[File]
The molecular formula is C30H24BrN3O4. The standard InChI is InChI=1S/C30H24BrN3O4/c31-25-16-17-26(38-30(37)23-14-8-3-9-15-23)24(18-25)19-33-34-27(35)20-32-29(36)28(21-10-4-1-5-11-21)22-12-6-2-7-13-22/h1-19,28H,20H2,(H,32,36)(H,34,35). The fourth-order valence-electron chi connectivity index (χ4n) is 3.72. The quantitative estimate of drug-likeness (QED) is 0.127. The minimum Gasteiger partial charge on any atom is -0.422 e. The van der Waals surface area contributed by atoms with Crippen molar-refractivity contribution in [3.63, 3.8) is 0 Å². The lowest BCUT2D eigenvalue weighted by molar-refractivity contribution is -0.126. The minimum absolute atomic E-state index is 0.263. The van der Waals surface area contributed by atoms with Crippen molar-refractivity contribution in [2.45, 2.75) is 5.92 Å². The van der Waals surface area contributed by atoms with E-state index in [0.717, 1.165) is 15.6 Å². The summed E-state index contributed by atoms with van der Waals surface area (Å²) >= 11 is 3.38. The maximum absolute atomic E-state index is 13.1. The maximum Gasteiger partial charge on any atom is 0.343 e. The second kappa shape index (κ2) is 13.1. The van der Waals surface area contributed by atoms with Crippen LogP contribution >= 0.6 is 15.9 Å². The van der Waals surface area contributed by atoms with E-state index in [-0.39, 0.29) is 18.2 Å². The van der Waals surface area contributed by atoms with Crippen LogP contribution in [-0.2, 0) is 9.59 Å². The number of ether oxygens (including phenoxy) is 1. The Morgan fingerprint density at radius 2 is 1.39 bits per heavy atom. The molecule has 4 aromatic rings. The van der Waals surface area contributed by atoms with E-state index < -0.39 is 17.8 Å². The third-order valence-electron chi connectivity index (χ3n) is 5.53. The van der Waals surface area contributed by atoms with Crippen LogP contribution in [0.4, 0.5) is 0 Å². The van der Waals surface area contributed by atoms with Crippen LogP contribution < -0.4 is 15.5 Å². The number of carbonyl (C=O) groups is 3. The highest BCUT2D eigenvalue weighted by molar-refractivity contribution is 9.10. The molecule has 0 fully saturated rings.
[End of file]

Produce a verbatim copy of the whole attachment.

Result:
The molecular formula is C30H24BrN3O4. The standard InChI is InChI=1S/C30H24BrN3O4/c31-25-16-17-26(38-30(37)23-14-8-3-9-15-23)24(18-25)19-33-34-27(35)20-32-29(36)28(21-10-4-1-5-11-21)22-12-6-2-7-13-22/h1-19,28H,20H2,(H,32,36)(H,34,35). The fourth-order valence-electron chi connectivity index (χ4n) is 3.72. The quantitative estimate of drug-likeness (QED) is 0.127. The minimum Gasteiger partial charge on any atom is -0.422 e. The van der Waals surface area contributed by atoms with Crippen molar-refractivity contribution in [3.63, 3.8) is 0 Å². The lowest BCUT2D eigenvalue weighted by molar-refractivity contribution is -0.126. The minimum absolute atomic E-state index is 0.263. The van der Waals surface area contributed by atoms with Crippen molar-refractivity contribution in [2.45, 2.75) is 5.92 Å². The van der Waals surface area contributed by atoms with E-state index in [0.717, 1.165) is 15.6 Å². The summed E-state index contributed by atoms with van der Waals surface area (Å²) >= 11 is 3.38. The maximum absolute atomic E-state index is 13.1. The maximum Gasteiger partial charge on any atom is 0.343 e. The second kappa shape index (κ2) is 13.1. The van der Waals surface area contributed by atoms with Crippen LogP contribution >= 0.6 is 15.9 Å². The van der Waals surface area contributed by atoms with E-state index in [-0.39, 0.29) is 18.2 Å². The van der Waals surface area contributed by atoms with Crippen LogP contribution in [-0.2, 0) is 9.59 Å². The number of ether oxygens (including phenoxy) is 1. The Morgan fingerprint density at radius 2 is 1.39 bits per heavy atom. The molecule has 4 aromatic rings. The van der Waals surface area contributed by atoms with E-state index < -0.39 is 17.8 Å². The third-order valence-electron chi connectivity index (χ3n) is 5.53. The van der Waals surface area contributed by atoms with Crippen LogP contribution in [0.4, 0.5) is 0 Å². The van der Waals surface area contributed by atoms with Crippen LogP contribution < -0.4 is 15.5 Å². The number of carbonyl (C=O) groups is 3. The highest BCUT2D eigenvalue weighted by molar-refractivity contribution is 9.10. The molecule has 0 fully saturated rings.